The Office of the Australian Information Commissioner (OAIC) has today filed proceedings against Facebook, in relation to the use and disclosure of information obtained by Facebook through its 'This is Your Digital Life' app.

OAIC allegations

The OAIC is alleging that Facebook has committed serious and/or repeated interferences with the privacy of its users, by disclosing information to This Is Your Digital Life between March 2014 and May 2015 without the consent of users, in breach of the Australian Privacy Principles (APP 6). The OAIC also alleges breaches of APP 11, by failing to take reasonable steps to prevent unauthorised disclosure of personal information.

Alleging systemic failures by Facebook to comply with Australian Privacy Laws, Privacy Commissioner, Angelene Falk, has released a statement remarking that "Facebook's default settings facilitated the disclosure of personal information, including sensitive information, at the expense of privacy". Commissioner Falk has also remarked that "these actions left the personal data of around 311,127 Australian Facebook users exposed to be sold and used for purposes including political profiling, well outside users’ expectations.”

Potential financial implications

The decision to launch proceedings in the Federal Court provides some certainty to a longstanding question about how this incident would be treated by the OAIC.

We anticipate that this decision will resolve a number of outstanding questions surrounding data misuse incidents, including namely whether Corporate Australia will be penalised for data misuse incidents and if so, what the measure of damages and / or fines will be.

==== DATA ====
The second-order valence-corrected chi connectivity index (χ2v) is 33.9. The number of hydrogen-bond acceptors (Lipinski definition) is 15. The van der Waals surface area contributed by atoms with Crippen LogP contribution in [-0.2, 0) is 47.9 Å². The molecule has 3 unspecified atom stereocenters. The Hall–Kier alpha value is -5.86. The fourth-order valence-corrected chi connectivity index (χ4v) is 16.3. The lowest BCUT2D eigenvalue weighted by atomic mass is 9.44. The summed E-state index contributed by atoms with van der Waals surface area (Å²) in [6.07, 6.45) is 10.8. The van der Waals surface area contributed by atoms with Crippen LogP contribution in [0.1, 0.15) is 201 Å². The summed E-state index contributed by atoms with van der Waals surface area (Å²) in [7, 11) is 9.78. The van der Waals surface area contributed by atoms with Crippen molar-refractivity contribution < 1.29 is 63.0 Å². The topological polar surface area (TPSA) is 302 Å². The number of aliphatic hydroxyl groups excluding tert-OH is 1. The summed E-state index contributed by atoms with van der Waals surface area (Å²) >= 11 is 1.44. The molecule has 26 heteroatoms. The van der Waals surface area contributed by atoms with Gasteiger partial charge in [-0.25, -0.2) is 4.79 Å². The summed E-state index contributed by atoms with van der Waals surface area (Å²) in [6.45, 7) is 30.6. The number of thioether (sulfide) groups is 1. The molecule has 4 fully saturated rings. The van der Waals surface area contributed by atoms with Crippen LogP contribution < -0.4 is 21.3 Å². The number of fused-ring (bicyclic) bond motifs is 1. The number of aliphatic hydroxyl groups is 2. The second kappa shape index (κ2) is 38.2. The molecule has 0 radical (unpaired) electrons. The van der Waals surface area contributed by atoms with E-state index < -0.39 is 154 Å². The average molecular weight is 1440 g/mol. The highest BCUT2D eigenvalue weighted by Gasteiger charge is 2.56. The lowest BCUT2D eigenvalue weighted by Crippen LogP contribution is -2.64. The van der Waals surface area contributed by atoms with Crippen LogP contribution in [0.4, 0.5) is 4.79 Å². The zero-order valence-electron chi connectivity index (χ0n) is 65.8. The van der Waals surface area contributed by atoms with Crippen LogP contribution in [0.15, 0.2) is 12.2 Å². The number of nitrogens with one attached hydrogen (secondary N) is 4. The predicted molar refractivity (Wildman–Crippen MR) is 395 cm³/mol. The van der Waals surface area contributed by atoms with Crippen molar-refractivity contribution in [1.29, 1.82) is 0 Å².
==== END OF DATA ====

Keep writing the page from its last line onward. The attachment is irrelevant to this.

Given the timing of the events underpinning the action and law reform since, the Federal Court can only impose a civil penalty of up to AUD 1.7 million for each serious and/or repeated interference with privacy (as per the penalty rate applicable in 2014–15).

Broader implications for data misuse incidents

This is a watershed moment in Australia's privacy history and one which will shape the class action and tech liability landscape going forward. We will continue to report on the implications of these proceedings to the market, including the implications for the insurance industry across various lines of business.

For more information about the implications of privacy litigation and the OAIC's powers, you can read our previous reports here and here. More information about the proceeding itself is available on the OAIC's website.